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Denunciations, little support for U.S. air strikes

The Kremlin led a chorus of denunciations Monday for the U.S. air strike against Syrian strongholds in Lebanon, reaffirming Soviet 'support and sympathy' for Syria and warning of 'unpredictable consequences.'

Britain was among the only outright supporters of the action, while Italy hinted that continued conflict in Lebanon might prompt a review of its contribution of troops to the country's multinational peace-keeping force.

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President Reagan said the air strike, in which two U.S. jets were shot down, was in retaliation for Syrian attacks on unarmed American reconnaissance flights. It was the first air strike by U.S. forces in Lebanon.

Syrian-backed Druze militiamen responded to the strike by shelling U.S Marines stationed at Beirut Airport. Eight servicemen were killed.

The official Soviet news agency Tass termed the U.S. attack 'another barbarous act of aggression.'

'Washington and Tel Aviv should realize that a Grenadian approach to Soviet-backed Syria is fraught with unpredictable consequences for those who encroach on its independence,' the Novosti news agency said.

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'We condemn this act of aggression. It has made the entire Soviet public indignant,' Kremlin spokesman Leonid Zamyatin said during a news conference in Moscow on arms control.

'Our support and sympathy are with the Arab peoples who are fighting the aggressor that has intruded into their territory.'

Zamyatin said the raid was 'a new fact of banditry and aggression that has been perpetrated for more than a year by Israeli troops with the backing of U.S. armed forces.'

In Peking, a Chinese Foreign Ministry spokesman said the U.S. attack and an Israeli air strike against Syrian positions on Saturday have 'further intensified the tense situation in the Middle East.'

'We strongly denounce those raids,' said the spokesman in a release issued by the official Xinhua news agency.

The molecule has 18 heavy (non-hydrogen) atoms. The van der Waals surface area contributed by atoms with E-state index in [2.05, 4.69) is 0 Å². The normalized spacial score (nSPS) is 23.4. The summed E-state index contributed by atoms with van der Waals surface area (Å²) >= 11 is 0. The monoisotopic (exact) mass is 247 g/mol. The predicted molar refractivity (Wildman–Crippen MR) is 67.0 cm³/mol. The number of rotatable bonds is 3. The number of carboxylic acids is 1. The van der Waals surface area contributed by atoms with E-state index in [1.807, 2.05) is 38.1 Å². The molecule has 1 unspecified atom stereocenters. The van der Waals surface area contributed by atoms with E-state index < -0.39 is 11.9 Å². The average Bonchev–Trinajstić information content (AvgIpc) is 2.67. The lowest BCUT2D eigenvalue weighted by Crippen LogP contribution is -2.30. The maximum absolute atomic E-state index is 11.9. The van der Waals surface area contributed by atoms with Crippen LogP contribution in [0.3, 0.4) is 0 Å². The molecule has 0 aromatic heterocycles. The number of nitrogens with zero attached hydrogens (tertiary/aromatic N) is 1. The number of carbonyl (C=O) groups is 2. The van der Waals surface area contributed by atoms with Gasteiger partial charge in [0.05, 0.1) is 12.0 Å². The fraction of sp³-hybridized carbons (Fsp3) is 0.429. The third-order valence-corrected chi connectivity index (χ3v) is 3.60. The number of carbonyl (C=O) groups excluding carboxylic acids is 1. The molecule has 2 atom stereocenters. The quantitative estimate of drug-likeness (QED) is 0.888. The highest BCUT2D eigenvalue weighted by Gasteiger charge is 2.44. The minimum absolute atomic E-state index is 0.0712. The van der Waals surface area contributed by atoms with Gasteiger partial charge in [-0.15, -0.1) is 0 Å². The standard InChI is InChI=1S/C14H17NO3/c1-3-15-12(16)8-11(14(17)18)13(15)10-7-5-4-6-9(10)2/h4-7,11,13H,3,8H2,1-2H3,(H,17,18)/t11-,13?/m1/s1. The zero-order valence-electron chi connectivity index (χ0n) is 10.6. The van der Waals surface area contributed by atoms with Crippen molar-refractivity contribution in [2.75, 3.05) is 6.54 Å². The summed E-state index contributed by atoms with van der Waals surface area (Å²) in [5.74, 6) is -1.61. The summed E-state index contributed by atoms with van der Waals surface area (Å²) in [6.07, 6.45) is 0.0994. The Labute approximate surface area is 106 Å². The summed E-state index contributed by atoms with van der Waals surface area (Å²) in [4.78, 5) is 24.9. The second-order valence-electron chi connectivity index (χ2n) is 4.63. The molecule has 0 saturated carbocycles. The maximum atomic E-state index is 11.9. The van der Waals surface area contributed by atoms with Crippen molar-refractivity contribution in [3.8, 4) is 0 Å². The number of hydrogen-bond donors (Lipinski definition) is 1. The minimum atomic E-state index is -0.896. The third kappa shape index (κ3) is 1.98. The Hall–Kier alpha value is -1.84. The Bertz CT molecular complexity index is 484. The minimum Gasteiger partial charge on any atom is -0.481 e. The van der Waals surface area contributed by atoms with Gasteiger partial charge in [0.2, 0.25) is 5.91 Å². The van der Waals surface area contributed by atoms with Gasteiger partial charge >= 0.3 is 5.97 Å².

In London, Malcolm Rifkind, British minister of state for foreign affairs, told Parliament that Reagan was justified in ordering the air strike.

'The incidents over the last few days involving the Americans have been self-defense under the terms of the mandate agreed at the time the U.S. forces went into the Lebanon,' he said, speaking for the government of Prime Minister Margaret Thatcher.

Rifkind also reaffirmed his government's resolve to maintain in Beirut Britain's 100-man contingent in the peace-keeping force, which also includes units from Italy, France and the United States.

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'The safety of our men is kept under constant review and it is vital that all parties in the Lebanon should use restraint and work together to make further progress toward national reconciliation,' said Rifkind.

Denis Healey, the opposition Labor Party's 'shadow foreign secretary,' called for the pullout of the British troops from Lebanon.

In the Middle East, Israel supported the U.S. action but Arab states denounced it.

Italian Prime Minister Bettino Craxi, in Athens for a meeting of leaders of the European Common Market, stopped short of saying that Italy would withdraw its 2,000 troops from the 5,500-man peace-keeping force.

But he told reporters continued military clashes 'would mean our situation would become differentiated from that of the others. We have no means of military deterrence.'

Craxi after meeting French President Francois Mitterrand said that the two leaders were substantially in agreement about the role of the peace-keeping force.

In Bonn, the anti-NATO Greens party condemned the U.S. air attacks and demanded that the West German government cancel its 1984 contribution to maintain the multinational peace-keeping force.

It said in a statement it will introduce a motion in Parliament during a budget debate later this week to delete the planned contribution of $2.6 million.

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In Paris, the Le Monde newspaper called the air strike a 'perilous exercise ... In taking recourse to force, Reagan risks to complicate even more the reconciliation process in Lebanon and the chance of peace in the Middle East. The event authorizes all manner of anxieties.'

In Rome, The Vatican newspaper, L'Osservatore Romano, said in an editorial that the raid and the Syrian response struck 'a tough blow at the cause of peace.'

In Pakistan, a spokesman for the government of President Mohammad Zia ul-Haq expressed concern over the U.S. attack and urged restraint on new military actions.

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